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Vermont ATV News

Postby Paul » Mon Jun 08, 2009 10:58 am

Agency proposes new ATV rules
By HOWARD WEISS-TISMAN, Reformer Staff

Friday, May 29

BRATTLEBORO -- The Agency of Natural Resources is proposing a new rule that would open up state lands to all terrain vehicles.
The rule is being considered to help create the links that would establish a statewide trail system for the motorized vehicles that have grown in popularity over the past few years.

ATV riders in Vermont can only legally ride on private land with the consent of the landowner and on Class 4 roads with the approval of the municipality. There are 21 local clubs in the state with about 600 miles of legal trails.

If the proposed rule is adopted, tracts of state land will be opened to allow riders to travel from one trail system to the next.

"Riding is getting very popular. People don't know that there are clubs all over the state and this would help link us all together," said Lloyd Church of West Townshend, the president of the Southern Vermont Trailriders. "It would open up a statewide trail and add a major amount of legal mileage you could ride with ATVs."

Church started the Windham County group in 2006 and the club has developed more than 40 miles of legal trails by working with land owners who allow the machines on their properties.

Church, who owns an inn in West Dover, said opening the state land would be a boon to small business owners all over Vermont who serve the ATV riders.

"We would love to have them come through and I know there are other inn owners in the
state who feel the same way," he said. "If the little towns open up town roads it would help. I think it would lead to great growth in the economy of Vermont."

But not everyone agrees.

Jamey Fidel, who is a forest and biodiversity program director with the Vermont Natural Resource Council, said Gov. James Douglas set up an ATV task force in 2004 and a long list of recommendations were included in the final report.

Fidel said opening state land was only one of those proposals, but he questioned why none of the other points were considered.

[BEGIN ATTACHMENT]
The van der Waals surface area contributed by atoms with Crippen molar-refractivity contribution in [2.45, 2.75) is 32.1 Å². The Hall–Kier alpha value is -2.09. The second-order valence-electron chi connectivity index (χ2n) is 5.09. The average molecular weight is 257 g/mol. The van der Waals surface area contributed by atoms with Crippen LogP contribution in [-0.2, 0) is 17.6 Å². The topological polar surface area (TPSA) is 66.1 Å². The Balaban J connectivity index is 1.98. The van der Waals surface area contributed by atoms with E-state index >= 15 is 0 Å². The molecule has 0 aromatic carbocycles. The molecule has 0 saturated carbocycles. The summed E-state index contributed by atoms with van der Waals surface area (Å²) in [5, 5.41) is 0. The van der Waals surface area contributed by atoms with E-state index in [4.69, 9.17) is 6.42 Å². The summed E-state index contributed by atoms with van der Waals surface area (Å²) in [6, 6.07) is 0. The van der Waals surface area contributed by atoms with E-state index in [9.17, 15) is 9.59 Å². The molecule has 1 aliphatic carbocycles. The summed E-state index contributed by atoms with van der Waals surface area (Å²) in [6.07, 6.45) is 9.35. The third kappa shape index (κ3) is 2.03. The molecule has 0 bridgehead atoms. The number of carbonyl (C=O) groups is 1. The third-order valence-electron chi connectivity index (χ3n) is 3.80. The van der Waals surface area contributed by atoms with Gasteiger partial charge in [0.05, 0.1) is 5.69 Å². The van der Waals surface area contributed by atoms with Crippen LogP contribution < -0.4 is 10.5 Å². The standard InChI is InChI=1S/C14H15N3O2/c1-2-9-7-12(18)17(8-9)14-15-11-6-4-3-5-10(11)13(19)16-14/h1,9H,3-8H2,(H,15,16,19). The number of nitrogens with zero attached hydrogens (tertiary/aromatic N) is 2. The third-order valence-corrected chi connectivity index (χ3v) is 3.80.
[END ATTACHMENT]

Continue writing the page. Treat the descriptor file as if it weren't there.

"VNRC participated in the governor's ATV Collaborative. The collaborative offered a comprehensive package of recommendations including the need to raise registration fees to improve enforcement, increase penalties for illegal riding, and address safety issues and the environmental review of new trail development," Fidel said. "Opening up public lands to ATV use was by far the most controversial topic. It is concerning that the most controversial issue is now being promoted by the state while the Collaborative recommendations that had consensus support are left unaddressed."

Under the proposed rule, the secretary of the Agency of Natural Resources would decide which trails may be designated for use by ATVs.

Only established Class 4 trails on state lands would be considered and conflicting uses and environmental impacts would be taken into consideration.

The secretary would also have the authority to designate trails for only certain times of the year.

The Vermont All-Terrain Vehicles Sportsman's Association, or VASA, would be the official authority that petitions the secretary about proposed lands.

VASA would also be responsible for maintaining the trails.

ANR has scheduled a public hearing on Monday, June 15, from 7 to 9 p.m., in the auditorium of the Pavilion Office Building in Montpelier.

The agency will continue to collect public input until June 22.

If the hearings move the proposal forward, the rule would go before the Legislative Committee on Administrative Rules, before it goes to the Secretary of State's office.

Warren Coleman, an attorney for the Agency of Natural Resources, said the rule could be in place by the end of the summer.

According to Coleman, there are no sketched plans to open large pieces of land.

He said the secretary will look at each request independently and will follow each of the considerations spelled out in the rule.

"Each trail will be OK'd on a case by case basis," Coleman said. "There will be a specific analysis done for each proposed trail."

Danny Hale, VASA's executive director, said the group was happy with the proposed rule.

He said the rule would not open up large areas of state forest to ATVs, but would instead allow the riders to use existing forest roads.

The state encourages hiking and boating and hunting and fishing and Hale said it was time that ATV riders in the state received the same support.

"Many ATVers in Vermont feel that, as taxpaying citizens, the state of Vermont needs to provide a place for our recreation," said Hale. "All of our membership feels that the state has failed to provide that for us. That is a huge issue for a lot of us."

VASA has 2,634 members and Hale said membership, and trail creation, has been growing by 10 percent annually.

He said the group does hope to have an end-to-end trail in Vermont someday, but initially only small parcels would be requested to link up local groups, such as those in Windham and Bennington counties.

"There is no grand plan and they will not open any state land without going through the process," said Hale. "We will not be adding any substantial trail. That is not what this is about."

A full text of the proposed rule is at the ANR Web site: http://www.anr.state.vt.us/site/html/ru ... teLand.pdf

Howard Weiss-Tisman can be reached at hwtisman@reformer.com or 802-254-2311, ext. 279.

Source: Brattleboro Reformer http://www.reformer.com/ci_12475600
Guy that used to do stuff a long long time ago.
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